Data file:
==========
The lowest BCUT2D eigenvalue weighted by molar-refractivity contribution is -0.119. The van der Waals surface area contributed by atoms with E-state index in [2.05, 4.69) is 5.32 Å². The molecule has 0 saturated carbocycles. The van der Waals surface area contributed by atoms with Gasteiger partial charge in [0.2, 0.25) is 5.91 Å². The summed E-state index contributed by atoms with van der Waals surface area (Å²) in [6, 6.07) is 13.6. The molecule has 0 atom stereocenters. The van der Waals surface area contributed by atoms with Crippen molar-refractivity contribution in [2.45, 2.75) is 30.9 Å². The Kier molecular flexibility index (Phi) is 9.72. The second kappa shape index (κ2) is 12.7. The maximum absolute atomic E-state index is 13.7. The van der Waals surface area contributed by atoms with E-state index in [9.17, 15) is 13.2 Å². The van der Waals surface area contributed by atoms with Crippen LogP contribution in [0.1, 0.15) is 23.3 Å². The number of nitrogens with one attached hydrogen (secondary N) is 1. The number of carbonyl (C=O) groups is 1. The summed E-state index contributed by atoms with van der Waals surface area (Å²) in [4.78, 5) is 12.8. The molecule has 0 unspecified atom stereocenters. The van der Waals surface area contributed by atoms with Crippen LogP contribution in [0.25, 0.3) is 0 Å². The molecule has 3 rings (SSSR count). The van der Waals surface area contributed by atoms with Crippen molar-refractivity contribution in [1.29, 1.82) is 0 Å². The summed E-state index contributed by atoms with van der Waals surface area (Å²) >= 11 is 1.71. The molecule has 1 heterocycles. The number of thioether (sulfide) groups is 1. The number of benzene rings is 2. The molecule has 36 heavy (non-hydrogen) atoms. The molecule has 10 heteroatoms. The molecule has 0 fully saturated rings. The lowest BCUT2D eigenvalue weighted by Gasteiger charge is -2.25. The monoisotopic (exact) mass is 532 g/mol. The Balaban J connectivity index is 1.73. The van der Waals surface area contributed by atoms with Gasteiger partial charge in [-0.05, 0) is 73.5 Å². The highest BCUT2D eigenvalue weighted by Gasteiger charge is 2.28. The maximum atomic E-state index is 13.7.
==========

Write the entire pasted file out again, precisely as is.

The lowest BCUT2D eigenvalue weighted by molar-refractivity contribution is -0.119. The van der Waals surface area contributed by atoms with E-state index in [2.05, 4.69) is 5.32 Å². The molecule has 0 saturated carbocycles. The van der Waals surface area contributed by atoms with Gasteiger partial charge in [0.2, 0.25) is 5.91 Å². The summed E-state index contributed by atoms with van der Waals surface area (Å²) in [6, 6.07) is 13.6. The molecule has 0 atom stereocenters. The van der Waals surface area contributed by atoms with Crippen molar-refractivity contribution in [2.45, 2.75) is 30.9 Å². The Kier molecular flexibility index (Phi) is 9.72. The second kappa shape index (κ2) is 12.7. The maximum absolute atomic E-state index is 13.7. The van der Waals surface area contributed by atoms with E-state index in [9.17, 15) is 13.2 Å². The van der Waals surface area contributed by atoms with Crippen LogP contribution in [0.1, 0.15) is 23.3 Å². The number of nitrogens with one attached hydrogen (secondary N) is 1. The number of carbonyl (C=O) groups is 1. The summed E-state index contributed by atoms with van der Waals surface area (Å²) in [4.78, 5) is 12.8. The molecule has 0 unspecified atom stereocenters. The van der Waals surface area contributed by atoms with Crippen LogP contribution in [0.25, 0.3) is 0 Å². The molecule has 3 rings (SSSR count). The van der Waals surface area contributed by atoms with Crippen molar-refractivity contribution in [1.29, 1.82) is 0 Å². The summed E-state index contributed by atoms with van der Waals surface area (Å²) >= 11 is 1.71. The molecule has 1 heterocycles. The number of thioether (sulfide) groups is 1. The number of benzene rings is 2. The molecule has 36 heavy (non-hydrogen) atoms. The molecule has 10 heteroatoms. The molecule has 0 fully saturated rings. The lowest BCUT2D eigenvalue weighted by Gasteiger charge is -2.25. The monoisotopic (exact) mass is 532 g/mol. The Balaban J connectivity index is 1.73. The van der Waals surface area contributed by atoms with Gasteiger partial charge in [-0.05, 0) is 73.5 Å². The highest BCUT2D eigenvalue weighted by Gasteiger charge is 2.28. The maximum atomic E-state index is 13.7.